Positive Cynicism – It’s okay to like eating

Aaron Davis

Aaron R. Davis

October is one of my favorite months of the year. This is the month of Halloween, when the mundane becomes sublime, the everyday becomes weird and it’s just a little more okay to act like a big kid. I’ve talked about it before. In fact, one of my early columns was about how disappointed I was to see Halloween dwindling and dying. Since then, my generation has really stepped up to the plate and made Halloween at least as big a deal as Christmas. So big, that I now encounter people whose Halloween celebration begins in late August!

Hey, if stores can put up Christmas merchandise in September, we can damn well have our pumpkins and vampire bats before that.

I love everything about Halloween: decorations, TV specials, music, cheesy sound effects tapes, Hocus Pocus on Lifetime, the Halloweentown movies on Disney Channel, the way ABC Family tries to rebrand their monthly showings of every Harry Potter movie as something holiday-specific. One thing I particularly love is the food. Everyone throws pumpkin spice in everything, sometimes to good effect (dark roast coffee, donuts, bread), and sometimes to bad effect (those lattes are just … no).

Here’s the best meal for Halloween, hands down: get yourself some pumpkin rolls from the bakery section of your local grocery store. You know what I’m talking about; the ones with cream cheese in the center. Take them home and batter them with Southern Comfort egg nog (or, if you really want to be decadent with these — and you do — some CF Burger Colonial Style Custard Nog). Then fry them to make pumpkin French toast. This is the dreamiest food I have ever eaten in my life. Pair it with some thick bacon and dark coffee, top it with whipped cream and it’s like kissing a pumpkin. The first time I ever ate this stuff, you know what I thought? “I hope I die today because nothing will ever top the experience of eating this.”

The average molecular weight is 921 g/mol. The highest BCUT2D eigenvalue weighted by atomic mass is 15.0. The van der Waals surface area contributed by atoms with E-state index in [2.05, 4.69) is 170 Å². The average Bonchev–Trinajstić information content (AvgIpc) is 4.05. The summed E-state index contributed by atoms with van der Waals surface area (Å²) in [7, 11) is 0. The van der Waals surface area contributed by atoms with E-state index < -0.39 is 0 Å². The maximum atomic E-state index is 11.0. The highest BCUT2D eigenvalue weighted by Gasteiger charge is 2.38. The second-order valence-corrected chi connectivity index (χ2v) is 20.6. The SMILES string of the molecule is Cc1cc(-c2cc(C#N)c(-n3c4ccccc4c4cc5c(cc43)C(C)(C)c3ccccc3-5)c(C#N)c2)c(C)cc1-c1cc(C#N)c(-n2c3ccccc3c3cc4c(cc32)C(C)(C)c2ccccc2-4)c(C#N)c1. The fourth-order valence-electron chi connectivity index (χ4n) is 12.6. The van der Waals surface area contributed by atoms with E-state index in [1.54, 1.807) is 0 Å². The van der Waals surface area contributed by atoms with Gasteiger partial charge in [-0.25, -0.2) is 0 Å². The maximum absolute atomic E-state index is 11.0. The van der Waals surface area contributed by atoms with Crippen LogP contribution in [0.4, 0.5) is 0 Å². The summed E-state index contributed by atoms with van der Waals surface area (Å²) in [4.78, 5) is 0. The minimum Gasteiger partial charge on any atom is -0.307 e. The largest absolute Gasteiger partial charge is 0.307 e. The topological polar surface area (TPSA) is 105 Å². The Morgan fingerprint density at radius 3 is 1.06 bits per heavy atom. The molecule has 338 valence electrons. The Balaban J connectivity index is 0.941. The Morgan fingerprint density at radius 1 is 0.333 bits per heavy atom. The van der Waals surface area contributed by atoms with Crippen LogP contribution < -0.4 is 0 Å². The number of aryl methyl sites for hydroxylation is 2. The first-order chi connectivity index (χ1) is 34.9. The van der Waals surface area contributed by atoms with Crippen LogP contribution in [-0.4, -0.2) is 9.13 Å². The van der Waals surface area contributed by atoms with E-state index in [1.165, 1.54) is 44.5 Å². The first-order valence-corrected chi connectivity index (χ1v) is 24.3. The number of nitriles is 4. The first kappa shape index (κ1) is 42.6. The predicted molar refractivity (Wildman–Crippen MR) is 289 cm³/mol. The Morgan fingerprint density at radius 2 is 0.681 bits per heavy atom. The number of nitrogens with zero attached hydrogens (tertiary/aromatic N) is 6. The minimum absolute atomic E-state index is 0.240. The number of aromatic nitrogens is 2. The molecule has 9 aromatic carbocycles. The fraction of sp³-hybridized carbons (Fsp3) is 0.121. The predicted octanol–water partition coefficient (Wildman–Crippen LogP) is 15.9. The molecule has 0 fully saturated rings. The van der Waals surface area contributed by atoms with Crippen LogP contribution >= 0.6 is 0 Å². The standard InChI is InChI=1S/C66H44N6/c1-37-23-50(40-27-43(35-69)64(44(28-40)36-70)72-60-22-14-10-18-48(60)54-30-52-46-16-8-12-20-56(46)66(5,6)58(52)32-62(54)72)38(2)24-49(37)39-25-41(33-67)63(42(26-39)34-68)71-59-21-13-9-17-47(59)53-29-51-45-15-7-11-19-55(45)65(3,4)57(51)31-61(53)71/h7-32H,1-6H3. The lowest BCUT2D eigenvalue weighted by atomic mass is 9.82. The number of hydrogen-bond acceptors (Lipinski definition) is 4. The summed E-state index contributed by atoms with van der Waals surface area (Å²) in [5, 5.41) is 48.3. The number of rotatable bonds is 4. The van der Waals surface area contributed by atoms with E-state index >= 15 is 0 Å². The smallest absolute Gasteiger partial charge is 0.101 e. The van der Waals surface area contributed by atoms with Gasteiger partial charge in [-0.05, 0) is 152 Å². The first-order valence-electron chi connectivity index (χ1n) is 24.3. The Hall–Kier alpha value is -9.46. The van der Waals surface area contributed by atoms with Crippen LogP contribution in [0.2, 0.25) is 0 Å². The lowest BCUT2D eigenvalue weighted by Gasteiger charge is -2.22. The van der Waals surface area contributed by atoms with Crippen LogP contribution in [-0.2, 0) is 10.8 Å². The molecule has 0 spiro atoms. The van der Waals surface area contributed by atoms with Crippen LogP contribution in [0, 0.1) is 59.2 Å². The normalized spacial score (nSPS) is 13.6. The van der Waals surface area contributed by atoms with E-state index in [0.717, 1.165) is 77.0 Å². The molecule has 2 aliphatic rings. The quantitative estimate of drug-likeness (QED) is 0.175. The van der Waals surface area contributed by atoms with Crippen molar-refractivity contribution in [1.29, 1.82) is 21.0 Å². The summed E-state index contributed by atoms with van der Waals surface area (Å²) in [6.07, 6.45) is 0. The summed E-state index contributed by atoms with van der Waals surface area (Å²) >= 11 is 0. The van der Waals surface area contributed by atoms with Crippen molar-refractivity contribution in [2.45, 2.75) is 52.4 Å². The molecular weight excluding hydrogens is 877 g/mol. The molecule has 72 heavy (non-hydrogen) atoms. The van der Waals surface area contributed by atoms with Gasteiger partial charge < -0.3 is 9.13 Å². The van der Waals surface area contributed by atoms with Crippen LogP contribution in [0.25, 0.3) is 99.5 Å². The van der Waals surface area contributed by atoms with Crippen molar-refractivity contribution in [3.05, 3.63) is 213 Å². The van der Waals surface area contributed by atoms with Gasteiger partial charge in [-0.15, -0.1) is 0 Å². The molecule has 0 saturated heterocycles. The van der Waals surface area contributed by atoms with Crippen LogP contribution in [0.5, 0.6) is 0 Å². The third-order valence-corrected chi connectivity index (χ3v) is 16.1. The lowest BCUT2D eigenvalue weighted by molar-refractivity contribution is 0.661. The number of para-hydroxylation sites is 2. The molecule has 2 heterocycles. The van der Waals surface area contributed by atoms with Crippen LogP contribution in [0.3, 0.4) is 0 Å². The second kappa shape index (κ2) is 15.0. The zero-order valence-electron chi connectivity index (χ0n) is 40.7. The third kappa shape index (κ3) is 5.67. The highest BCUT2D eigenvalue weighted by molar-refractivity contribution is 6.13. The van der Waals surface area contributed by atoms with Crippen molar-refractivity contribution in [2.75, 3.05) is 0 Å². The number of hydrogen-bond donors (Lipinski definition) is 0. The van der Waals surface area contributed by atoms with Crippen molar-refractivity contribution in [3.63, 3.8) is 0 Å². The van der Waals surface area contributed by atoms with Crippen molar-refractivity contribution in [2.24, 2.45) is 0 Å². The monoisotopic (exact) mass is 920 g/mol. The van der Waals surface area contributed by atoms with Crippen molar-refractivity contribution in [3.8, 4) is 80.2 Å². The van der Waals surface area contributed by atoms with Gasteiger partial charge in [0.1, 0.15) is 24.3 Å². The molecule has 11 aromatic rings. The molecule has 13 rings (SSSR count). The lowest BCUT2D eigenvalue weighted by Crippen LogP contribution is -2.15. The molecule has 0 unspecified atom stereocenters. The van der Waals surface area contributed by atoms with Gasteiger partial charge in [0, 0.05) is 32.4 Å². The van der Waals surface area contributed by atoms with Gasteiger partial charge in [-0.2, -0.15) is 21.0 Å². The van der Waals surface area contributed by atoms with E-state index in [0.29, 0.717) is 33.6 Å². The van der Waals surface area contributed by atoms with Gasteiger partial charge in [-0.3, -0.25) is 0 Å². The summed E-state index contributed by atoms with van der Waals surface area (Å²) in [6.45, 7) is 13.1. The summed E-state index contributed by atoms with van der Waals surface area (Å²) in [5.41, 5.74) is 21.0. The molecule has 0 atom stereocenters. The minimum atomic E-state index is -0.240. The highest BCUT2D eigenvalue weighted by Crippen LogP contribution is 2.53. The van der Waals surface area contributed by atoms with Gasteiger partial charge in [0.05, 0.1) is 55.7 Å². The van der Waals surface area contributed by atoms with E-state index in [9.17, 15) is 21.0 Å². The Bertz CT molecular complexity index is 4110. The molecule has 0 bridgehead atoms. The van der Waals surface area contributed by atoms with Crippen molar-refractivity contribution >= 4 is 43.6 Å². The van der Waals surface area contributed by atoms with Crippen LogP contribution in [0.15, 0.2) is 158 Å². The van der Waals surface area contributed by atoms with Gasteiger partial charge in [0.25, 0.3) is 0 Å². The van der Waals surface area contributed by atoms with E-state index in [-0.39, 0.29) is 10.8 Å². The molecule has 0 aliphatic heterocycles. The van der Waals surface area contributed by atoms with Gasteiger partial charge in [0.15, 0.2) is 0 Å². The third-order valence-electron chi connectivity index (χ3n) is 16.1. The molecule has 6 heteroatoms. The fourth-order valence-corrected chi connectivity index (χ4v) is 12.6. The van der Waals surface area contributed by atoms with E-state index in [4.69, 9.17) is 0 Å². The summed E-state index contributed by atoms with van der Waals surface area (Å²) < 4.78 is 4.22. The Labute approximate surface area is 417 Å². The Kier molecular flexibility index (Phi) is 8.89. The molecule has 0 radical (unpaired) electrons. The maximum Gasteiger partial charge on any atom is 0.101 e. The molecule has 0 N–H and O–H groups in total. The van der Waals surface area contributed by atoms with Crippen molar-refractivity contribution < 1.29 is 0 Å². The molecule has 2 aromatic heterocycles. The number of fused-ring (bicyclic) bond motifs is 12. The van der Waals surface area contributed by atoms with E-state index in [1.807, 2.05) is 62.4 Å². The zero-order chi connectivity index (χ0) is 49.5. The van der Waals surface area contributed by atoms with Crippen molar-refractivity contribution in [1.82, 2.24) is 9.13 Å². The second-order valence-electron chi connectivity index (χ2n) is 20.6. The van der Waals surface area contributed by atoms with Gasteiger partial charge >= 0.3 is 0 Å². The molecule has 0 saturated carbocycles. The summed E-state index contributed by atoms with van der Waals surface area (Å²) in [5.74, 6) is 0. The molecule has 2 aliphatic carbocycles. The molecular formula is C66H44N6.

That’s part of the magic of Halloween. Something like French toast becomes something wonderful.

And that’s not all. There are also the brands that go all out and put out special Halloween editions of their everyday products. Earlier this month, I ate Twinkies with “orange s’cream” filling which, to my surprise, actually tasted orange. They tasted fresh, too, which is nice, because Twinkies haven’t really been very good for a decade or so. That’s why I like the Halloween Oreos with the orange-colored filling; they taste new, and they have a generous amount of cream, not like the begrudging smear you get any other time of the year. Sure, they’re just colored Oreos, but since I only eat them around Halloween, it’s a nice treat.

Twizzlers put out special edition caramel apple flavor licorice, which is very sugary, but surprisingly great. There are pumpkin-flavored Toaster Strudel which taste warm and wonderful. I love Franken Berry Fruit Roll-Ups and Count Chocula Bars. There is all of this great Halloween food to taste and try.

My favorite Halloween edition food this year has been, to my surprise, the Cheetos Bag of Bones. Now, I really hate Cheetos. I think they’re gross. But when they’re shaped like skeleton bones, they become special. And they taste like white cheddar and don’t make me feel sick. Apparently, when it comes to synthetic cheese dust on puffed air, white cheddar is what my body prefers.